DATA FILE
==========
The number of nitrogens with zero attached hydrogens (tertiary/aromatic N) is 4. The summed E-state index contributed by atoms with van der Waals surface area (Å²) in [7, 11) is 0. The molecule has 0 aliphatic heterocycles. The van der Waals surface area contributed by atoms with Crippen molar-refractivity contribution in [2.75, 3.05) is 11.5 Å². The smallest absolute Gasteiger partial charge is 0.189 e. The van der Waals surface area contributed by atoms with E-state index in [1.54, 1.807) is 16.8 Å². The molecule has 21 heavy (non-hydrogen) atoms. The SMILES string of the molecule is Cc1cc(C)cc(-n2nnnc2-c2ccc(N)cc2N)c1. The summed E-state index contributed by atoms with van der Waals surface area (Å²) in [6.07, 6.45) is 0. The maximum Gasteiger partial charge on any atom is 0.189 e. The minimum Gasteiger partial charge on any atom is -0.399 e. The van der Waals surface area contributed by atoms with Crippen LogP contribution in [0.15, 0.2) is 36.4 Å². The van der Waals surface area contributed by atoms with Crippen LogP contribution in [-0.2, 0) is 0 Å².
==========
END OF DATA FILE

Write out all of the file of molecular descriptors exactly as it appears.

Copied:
The number of nitrogens with zero attached hydrogens (tertiary/aromatic N) is 4. The summed E-state index contributed by atoms with van der Waals surface area (Å²) in [7, 11) is 0. The molecule has 0 aliphatic heterocycles. The van der Waals surface area contributed by atoms with Crippen molar-refractivity contribution in [2.75, 3.05) is 11.5 Å². The smallest absolute Gasteiger partial charge is 0.189 e. The van der Waals surface area contributed by atoms with E-state index in [1.54, 1.807) is 16.8 Å². The molecule has 21 heavy (non-hydrogen) atoms. The SMILES string of the molecule is Cc1cc(C)cc(-n2nnnc2-c2ccc(N)cc2N)c1. The summed E-state index contributed by atoms with van der Waals surface area (Å²) in [6.07, 6.45) is 0. The maximum Gasteiger partial charge on any atom is 0.189 e. The minimum Gasteiger partial charge on any atom is -0.399 e. The van der Waals surface area contributed by atoms with Crippen LogP contribution in [0.15, 0.2) is 36.4 Å². The van der Waals surface area contributed by atoms with Crippen LogP contribution in [-0.2, 0) is 0 Å².